Floyd County in good shape financially PDF Print E-mail
Written by George Browning   
Wednesday, 19 April 2017 07:21

By Josh Suiter
Special Correspondent

Floyd County Auditor Scott Clark shed some good news about the county’s financial situation during the Floyd County Council meeting on April 11.

Clark requested a few minutes on the agenda to share with the council where the county stands regarding their finances.

Clark said based upon his review of all accounts, revenues, current appropriations, unappropriated funds and other expenditures and if they hold true, he believes the county would have about $800,000 in surplus at the end of the year. This amount is in addition to the $1.7 million in unappropriated hospital funds.

Clark praised the council for their work and said “this is my fourth council and this one is as strong as we have had.”

Also during the meeting, Council President Brad Striegel delivered additional good news.

He announced that earlier that day the State Senate approved a maximum 5 percent spend rate of $70 million that the county received and invested into the Community Foundation of Southern Indiana for the sale of the hospital. If Governor Eric Holcomb signs the bill, Floyd County will receive $6.1 million for 10 years from the hospital sale. The money would then be put into a county foundation or spent, which will be determined by the council.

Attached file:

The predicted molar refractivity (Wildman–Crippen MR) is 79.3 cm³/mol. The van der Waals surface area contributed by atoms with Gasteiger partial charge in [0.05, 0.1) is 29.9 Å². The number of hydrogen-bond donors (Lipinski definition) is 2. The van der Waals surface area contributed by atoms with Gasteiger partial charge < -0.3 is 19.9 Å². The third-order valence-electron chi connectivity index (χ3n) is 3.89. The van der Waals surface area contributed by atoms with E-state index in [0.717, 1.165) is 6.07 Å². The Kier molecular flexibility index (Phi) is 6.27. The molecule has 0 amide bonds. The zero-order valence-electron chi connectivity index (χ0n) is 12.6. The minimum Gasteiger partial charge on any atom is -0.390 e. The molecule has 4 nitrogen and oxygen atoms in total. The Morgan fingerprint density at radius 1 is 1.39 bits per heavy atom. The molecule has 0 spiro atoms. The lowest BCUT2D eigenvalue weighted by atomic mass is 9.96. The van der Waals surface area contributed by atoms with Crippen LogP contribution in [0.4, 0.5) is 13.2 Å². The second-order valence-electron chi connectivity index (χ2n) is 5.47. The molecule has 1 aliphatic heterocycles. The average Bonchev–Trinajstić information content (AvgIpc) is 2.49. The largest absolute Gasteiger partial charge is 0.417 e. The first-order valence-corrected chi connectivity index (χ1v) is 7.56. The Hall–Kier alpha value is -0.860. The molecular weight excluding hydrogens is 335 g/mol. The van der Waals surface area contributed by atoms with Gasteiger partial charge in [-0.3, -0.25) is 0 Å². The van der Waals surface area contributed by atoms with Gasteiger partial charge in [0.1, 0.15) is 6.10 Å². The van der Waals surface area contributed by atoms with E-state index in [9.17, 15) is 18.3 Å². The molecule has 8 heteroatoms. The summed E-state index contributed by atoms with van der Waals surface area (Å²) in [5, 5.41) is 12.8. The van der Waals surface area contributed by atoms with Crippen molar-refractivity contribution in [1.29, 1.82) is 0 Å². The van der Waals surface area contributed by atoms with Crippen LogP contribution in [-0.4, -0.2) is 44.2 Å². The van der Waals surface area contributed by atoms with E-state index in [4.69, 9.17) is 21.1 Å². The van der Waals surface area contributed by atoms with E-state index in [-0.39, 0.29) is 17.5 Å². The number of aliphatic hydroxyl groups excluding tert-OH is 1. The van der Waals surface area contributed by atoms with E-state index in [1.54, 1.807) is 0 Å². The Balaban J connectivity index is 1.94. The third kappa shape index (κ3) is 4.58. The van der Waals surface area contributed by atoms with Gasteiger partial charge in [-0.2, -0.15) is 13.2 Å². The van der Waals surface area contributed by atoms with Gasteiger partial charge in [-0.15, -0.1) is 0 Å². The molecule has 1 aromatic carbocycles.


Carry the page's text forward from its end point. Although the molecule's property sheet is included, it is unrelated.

The council will meet at 5 p.m. May 9 prior to their regular meeting for a work session on the financnes.

In addition to this, the council also took action on the following:

The Council approved repairs to the Emergency Management Agency’s vehicle for $807.71 for tires and various repairs including an oil change and brakes for $7730.82. It was approved 7-0.

County Coroner David Moore requested additional funds for this department for $41,000 for training, autopsies and safety equipment and apparel. Moore said the county had to pay for some 2016 autopsies from his 2017 budget and the county has already performed 17 this year. The Council approved $1000 for training, $20,000 for autopsies and $500 for apparel by a vote of 6-1. Councilwoman Leslie Knable, the former county coroner, opposed it.

The council also approved amending the salary ordinance for the health department. Charlotte Bass, the department’s administrator, said the county recently hired a registered nurse for 14 hours a week at $19 an hour and an LPN for three days a week for $16.63 an  hour. The position used to be full-time but was split into two part-time with no benefits. Bass said it was really hard to get full-time job seekers to take the position at its pay rate. It was approved 7-0.